The Portuguese in France and further political discontent at home
A decision to send 55.000 Portuguese troops to fight on the Western Front caused a further political crisis. Strikes broke out all across the country and martial law was imposed. The União Sagrada government fell and the hand of the anti-war lobbies and anti-British lobbies was strengthened. However, no Portuguese government was willing to abandon the fight in either Europe or Africa as it would be an admission of failure that would further damage Portugal´s brio nacional (national pride). In the anti war spirit, the new President, Sidónio Pais, allowed his officers to abandon their troops in France and it was left to the British and French to lead a dispirited Portuguese force. Rumours abounded about Pais being pro German and willing to conclude a separate peace with Germany.
Worth fighting for?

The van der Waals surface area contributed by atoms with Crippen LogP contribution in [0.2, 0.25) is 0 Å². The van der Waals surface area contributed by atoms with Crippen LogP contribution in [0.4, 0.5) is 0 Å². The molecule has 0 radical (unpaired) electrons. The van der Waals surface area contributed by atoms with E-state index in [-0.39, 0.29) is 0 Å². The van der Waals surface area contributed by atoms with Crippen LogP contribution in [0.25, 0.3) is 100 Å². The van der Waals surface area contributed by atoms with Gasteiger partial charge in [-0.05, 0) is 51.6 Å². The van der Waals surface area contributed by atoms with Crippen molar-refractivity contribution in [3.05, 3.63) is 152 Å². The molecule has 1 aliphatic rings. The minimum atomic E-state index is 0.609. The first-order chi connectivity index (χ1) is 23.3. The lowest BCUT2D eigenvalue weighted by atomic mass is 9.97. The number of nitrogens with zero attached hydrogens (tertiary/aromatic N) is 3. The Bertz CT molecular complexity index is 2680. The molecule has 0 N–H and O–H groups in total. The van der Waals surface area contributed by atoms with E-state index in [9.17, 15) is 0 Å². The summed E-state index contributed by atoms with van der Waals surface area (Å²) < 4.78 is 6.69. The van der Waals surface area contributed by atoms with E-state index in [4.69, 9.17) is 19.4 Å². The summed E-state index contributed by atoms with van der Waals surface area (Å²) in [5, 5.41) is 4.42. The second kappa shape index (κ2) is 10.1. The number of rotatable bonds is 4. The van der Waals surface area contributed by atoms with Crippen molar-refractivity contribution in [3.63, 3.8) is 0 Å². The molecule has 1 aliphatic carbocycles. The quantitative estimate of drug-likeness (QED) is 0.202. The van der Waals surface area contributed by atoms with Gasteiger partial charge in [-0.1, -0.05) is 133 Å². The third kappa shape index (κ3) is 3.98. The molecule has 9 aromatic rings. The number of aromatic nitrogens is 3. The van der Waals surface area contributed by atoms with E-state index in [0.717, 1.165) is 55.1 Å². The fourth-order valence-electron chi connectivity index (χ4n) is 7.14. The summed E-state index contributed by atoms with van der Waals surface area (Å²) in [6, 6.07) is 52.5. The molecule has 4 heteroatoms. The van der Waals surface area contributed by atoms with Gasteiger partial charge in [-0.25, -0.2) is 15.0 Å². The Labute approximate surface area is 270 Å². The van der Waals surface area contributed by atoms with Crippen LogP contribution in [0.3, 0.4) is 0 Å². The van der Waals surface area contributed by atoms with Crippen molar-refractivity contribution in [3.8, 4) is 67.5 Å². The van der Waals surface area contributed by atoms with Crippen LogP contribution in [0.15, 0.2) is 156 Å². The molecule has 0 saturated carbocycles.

Portugal mobilised 89.000 combatants: 7989 were killed. 100.000 Africans were killed. Portugal was in no position politically to go to war in 1914 and by 1918 she was on the verge of collapse. Britain had been deceitful in her attitude towards Portugal before the war, but had fought alongside her in Africa: effectively ensuring that indigenous revolts were put down in to further British war aims. Following the war, Portugal suffered shortages of coal, matches, fish, meat, flour oil, milk, rice, beans, sugar, butter. Britain cut off her credit and inflation from January 1918 to January 1920 reached 440%. Emigration from the country between 1918 to 1920, mostly to Brazil, was in the order of 65.000 per annum. Portugal got a seat at the Treaty of Versailles - albeit a back one. One Portuguese delegate said to Clemenceau, Portugal was owed something for ´its unforgettable services to Humanity and Civilisation above all in Africa, which it has watered with its blood since the 14th century´. In terms of reparations, Portugal got nothing. She kept her colonies, gaining the Kionga Triangle - the Peacemakers In Versailles felt this was enough. The Portuguese Republic survived its baptism of fire.